(COLORADO SPRINGS) — On Monday morning, April 10, Southern Colorado community members gathered to celebrate the 10-year milestone of The Hanger serving the Pikes Peak region.
The Hanger is located in the office of CASA of the Pikes Peak Region and was started by a Court Appointed Special Advocate (CASA) volunteer. Jane Hegstrom shared her inspiration for founding and opening this store in downtown Colorado Springs.
“It was a 17-year-old girl in foster care who had just been moved from one placement to another, meaning that she had to change high schools,” Hegstrom said. “And in her new placement, she would leave every morning and she came back to the group in the evening. But she wasn’t going to high school.”
Hegstrom provided her with gift cards to go shopping and be able to pick out clothes that she would feel comfortable in and could wear to school.
“And the last we knew of her, she was making a good life for herself,” Hegstrom said. “So it just struck me that if some clothes would keep kids in school, then that’s what we should be doing for them.”
The store provides clothes for children ranging in age from 12-21 who are living in out-of-home placement.
“It means the world to me, because not a single teenager that has shopped of these 3,000 kids, not a single one of them, are in the position they’re in, in life because they did anything wrong, they’re the ones paying the price,” Hegstrom said. “And so to hear the success stories, it just thrills my soul.”
The Hanger also provides real-world job opportunities for foster teens as they can work in the store and gain life skills.
“It’s a Saturday job and they sign up for random days that they want to work,” Hegstrom said. “They fill out a real job application. We do a real job interview, even though we’ll hire any of them that want to work. And then they pretty much run this store on Saturdays. They restock, they hang clothes, they check other kids out. But it is a real job.”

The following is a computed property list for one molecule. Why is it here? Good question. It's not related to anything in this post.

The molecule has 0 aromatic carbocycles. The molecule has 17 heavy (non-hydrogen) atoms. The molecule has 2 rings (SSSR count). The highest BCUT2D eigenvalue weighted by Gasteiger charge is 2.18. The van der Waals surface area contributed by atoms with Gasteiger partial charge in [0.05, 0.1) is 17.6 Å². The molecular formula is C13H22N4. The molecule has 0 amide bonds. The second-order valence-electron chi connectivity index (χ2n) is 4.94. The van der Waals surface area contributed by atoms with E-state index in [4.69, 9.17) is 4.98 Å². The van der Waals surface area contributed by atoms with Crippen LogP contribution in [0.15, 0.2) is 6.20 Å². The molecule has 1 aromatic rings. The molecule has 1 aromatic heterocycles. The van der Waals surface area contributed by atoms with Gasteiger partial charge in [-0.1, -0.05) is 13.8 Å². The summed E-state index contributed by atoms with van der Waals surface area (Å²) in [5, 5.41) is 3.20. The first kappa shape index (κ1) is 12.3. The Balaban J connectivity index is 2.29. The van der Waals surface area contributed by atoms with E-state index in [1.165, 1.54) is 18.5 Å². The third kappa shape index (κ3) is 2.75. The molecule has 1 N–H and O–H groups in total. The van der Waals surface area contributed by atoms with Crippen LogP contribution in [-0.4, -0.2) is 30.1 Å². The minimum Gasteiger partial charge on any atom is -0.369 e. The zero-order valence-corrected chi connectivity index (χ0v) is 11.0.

For Jordan Thompson, The Hanger was his first real job and ultimately set him up for success in landing his new job at Starbucks.
“I did grab my first job here at The Hanger. I wasn’t like employed where like I had to get paid, but like I got gift cards and stuff, you know, to go shop at other places,” Thompson said. “And it was cool when I worked here I get to work with people and I was really great with people. And it’s taught me how to have connections.”
Thompson opened up about how The Hanger helped him find the right clothes to feel comfortable in.
“From personal experience, for me, I come from like the LGBTQ side of things, but also the under-resourced side of things,” Thompson said. “So I get to smell what I wanted to smell like. You know, I use the boys stuff, so I got to get the boy stuff without like somebody redirecting that.”
Not only does The Hanger offer clothes, there also are toiletries, school supplies, and shoes available for teens to take with them. The store is able to help foster teens further build their confidence in dressing themselves and having items to call their own.
“To some of these kids, it’s a totally new experience. And they come in looking at the floor, downcast, whatever they find, clothes that they like, that they feel good in and they leave standing up straighter with their head held high,” Hegstrom said. “It just makes a huge difference in their self-esteem and their self-worth.”
The store relies on donations and is currently accepting spring and summer teen clothes. To learn about how you can help donate click here.
Over the past decade, The Hanger has served over 3,000 foster teens and provides them with the support they need.
“I feel like The Hanger is an inspirational place for like, not only kids to get involved but adults [too],” Thompson said. “And it doesn’t matter like what place in life you’re at. Like if you’re poor or the richest, or the privileged or the not privileged, it’s still a place where you can give back and be of service to help somebody else’s life prosper, because it’s a turning point that helps people grow.”